Do microsaccades vary with discriminability around the visual field?

Simran Purokayastha, Mariel Roberts, Marisa Carrasco

Research output: Contribution to journalArticlepeer-review

Abstract

Microsaccades-tiny fixational eye movements-improve discriminability in high-acuity tasks in the foveola. To investigate whether they help compensate for low discriminability at the perifovea, we examined microsaccade characteristics relative to the adult visual performance field, which is characterized by two perceptual asymmetries: horizontal-vertical anisotropy (better discrimination along the horizontal than vertical meridian) and vertical meridian asymmetry (better discrimination along the lower than upper vertical meridian). We investigated whether and to what extent microsaccade directionality varies when stimuli are at isoeccentric locations along the cardinals under conditions of heterogeneous discriminability (Experiment 1) and homogeneous discriminability, equated by adjusting stimulus contrast (Experiment 2). Participants performed a two-alternative forced-choice orientation discrimination task. In both experiments, performance was better on trials without microsaccades between ready signal onset and stimulus offset than on trials with microsaccades. Across the trial sequence, the microsaccade rate and directional pattern were similar across locations. Our results indicate that microsaccades were similar regardless of stimulus discriminability and target location, except during the response period-once the stimuli were no longer present and target location no longer uncertain-when microsaccades were biased toward the target location. Thus, this study reveals that microsaccades do not flexibly adapt as a function of varying discriminability in a basic visual task around the visual field.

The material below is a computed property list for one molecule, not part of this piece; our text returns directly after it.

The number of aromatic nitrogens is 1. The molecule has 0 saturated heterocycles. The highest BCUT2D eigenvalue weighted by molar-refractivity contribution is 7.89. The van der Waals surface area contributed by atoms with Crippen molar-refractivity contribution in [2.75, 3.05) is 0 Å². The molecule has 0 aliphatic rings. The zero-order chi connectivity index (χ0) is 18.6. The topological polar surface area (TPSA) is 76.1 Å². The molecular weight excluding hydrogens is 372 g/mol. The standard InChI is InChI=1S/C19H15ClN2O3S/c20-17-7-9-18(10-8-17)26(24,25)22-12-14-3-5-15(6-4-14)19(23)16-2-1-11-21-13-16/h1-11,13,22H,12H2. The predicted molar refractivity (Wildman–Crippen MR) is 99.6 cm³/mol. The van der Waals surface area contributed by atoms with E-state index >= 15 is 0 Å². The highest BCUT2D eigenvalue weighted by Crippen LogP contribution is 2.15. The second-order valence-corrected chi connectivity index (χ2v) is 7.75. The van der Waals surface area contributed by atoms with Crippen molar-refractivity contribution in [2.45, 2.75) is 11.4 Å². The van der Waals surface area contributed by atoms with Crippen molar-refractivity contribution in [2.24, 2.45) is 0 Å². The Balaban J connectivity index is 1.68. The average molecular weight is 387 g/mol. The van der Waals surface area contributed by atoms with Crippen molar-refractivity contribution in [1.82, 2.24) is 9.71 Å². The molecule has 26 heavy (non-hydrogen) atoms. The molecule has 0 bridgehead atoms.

Original languageEnglish (US)
Pages (from-to)11
Number of pages1
JournalJournal of vision
Volume24
Issue number6
DOIs
StatePublished - Jun 3 2024

ASJC Scopus subject areas

  • Ophthalmology
  • Sensory Systems

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